Although much is known about how affluent ‘‘foodies’’ use food as a marker of status and distinction, what are the food tastes of people with a lower socioeconomic status?
In a new article in the Journal of Consumer Culture, Shyon Baumann, Michelle Szabo and I investigate this question. We analyze interview data from 254 individuals from 105 families across Canada to explore the cultural repertoires that guide low-socioeconomic-status consumer tastes in food. We asked respondents across socioeconomic status groups which foods they prefer, and for what reasons.
We argue that low socioeconomic- status respondents show aesthetic preferences that operate according to four cultural repertoires. These repertoires are notably different from people with a high socioeconomic status who practice “cultural omnivorousness” (i.e. eating a wide range of high-status and low-status foods). Our respondents display tastes for foods from corporate brands, familiar ‘‘ethnic’’ foods, and foods they perceive as healthy.
Even though low-socioeconomic-status taste preferences in food are shaped by everyday economic constraints – what Bourdieu called ‘‘tastes of necessity’’ – we show how cultural repertoires guiding low-socioeconomic-status tastes relate to both material circumstances and broader socio-temporal contexts. Our findings shed light on the underlying meanings and justifications behind food ideals among people with low socioeconomic status.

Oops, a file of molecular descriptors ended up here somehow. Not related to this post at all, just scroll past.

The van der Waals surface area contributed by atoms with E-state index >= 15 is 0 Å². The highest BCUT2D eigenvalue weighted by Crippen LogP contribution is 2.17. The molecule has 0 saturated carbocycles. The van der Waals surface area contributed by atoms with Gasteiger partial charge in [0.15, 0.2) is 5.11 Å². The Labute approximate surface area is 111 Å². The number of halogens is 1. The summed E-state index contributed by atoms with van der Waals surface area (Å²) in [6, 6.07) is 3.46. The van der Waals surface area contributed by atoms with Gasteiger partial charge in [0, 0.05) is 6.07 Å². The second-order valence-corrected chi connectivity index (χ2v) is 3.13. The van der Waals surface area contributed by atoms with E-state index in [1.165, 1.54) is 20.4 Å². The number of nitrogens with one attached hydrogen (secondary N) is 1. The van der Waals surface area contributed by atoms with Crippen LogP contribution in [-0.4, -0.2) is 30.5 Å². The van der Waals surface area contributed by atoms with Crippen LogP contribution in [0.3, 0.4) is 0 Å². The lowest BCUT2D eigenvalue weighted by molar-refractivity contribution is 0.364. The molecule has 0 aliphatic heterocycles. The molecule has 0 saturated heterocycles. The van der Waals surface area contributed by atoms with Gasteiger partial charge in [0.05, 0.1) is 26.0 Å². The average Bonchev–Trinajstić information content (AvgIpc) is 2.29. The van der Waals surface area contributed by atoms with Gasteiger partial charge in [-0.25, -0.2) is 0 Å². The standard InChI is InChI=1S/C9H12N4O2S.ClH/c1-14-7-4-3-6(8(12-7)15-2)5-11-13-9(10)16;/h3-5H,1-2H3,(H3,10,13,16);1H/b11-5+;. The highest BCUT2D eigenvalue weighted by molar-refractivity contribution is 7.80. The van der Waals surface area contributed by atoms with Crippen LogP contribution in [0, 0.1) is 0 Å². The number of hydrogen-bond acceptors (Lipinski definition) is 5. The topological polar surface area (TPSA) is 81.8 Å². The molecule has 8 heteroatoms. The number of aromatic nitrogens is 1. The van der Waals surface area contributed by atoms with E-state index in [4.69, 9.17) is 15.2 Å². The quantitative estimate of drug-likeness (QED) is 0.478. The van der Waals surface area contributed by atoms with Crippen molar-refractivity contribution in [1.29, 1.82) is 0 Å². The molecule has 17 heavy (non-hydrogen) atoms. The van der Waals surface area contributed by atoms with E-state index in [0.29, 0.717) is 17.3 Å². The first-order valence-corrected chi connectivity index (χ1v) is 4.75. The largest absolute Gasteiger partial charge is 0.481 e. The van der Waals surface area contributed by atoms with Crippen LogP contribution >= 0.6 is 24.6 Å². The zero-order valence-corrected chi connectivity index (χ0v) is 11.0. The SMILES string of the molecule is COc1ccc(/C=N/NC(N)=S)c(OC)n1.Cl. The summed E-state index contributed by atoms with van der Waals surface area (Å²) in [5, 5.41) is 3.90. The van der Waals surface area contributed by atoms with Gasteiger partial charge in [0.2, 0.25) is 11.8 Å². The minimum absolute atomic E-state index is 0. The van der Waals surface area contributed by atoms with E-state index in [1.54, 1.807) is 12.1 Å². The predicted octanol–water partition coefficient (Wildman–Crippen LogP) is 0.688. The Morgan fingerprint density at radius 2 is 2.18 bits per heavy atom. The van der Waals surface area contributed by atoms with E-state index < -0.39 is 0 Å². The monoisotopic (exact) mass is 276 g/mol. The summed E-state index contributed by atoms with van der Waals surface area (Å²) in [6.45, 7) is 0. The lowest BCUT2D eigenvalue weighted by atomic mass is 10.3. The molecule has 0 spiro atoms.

The intention to buy organic food tends to be associated with parents who have children under the age of five. Health and taste concerns are top of mind in informing their purchases.
The intention to buy local food tends to be associated with educated, white women consumers. For these shoppers, collectivist concerns like the environment and supporting the local economy are a key motivator.
We argue that the predominant ‘individualist’ vs. ‘collectivist’ framing in the scholarly literature should be reformulated to accommodate an intermediate motivation.
Organic food consumption is often motivated by a desire to consume for others (e.g. children) in ways that aren’t straightforwardly individualist or collectivist, but that instead exemplify a caring motivation that falls somewhere between the two.
A new introductory sociology textbook I co-authored with Kate Cairns and Shyon Baumann is out now! You can peruse the introductory pages by clicking “Look Inside” at this link. Here is what one reviewer had to say about Introducing sociology using the stuff of everyday life:
“From designer jeans to iPhones, cultural understandings and material arrangements come together to shape what we buy and why. With a remarkable gift for storytelling, the authors shows us how the things we use reflect the conflict between our private lives and the public issues structuring them. After reading this book, it will be impossible to see a marketing campaign or a PR event in quite the same way. I can’t wait to teach Using the Stuff of Everyday Life in my classroom!”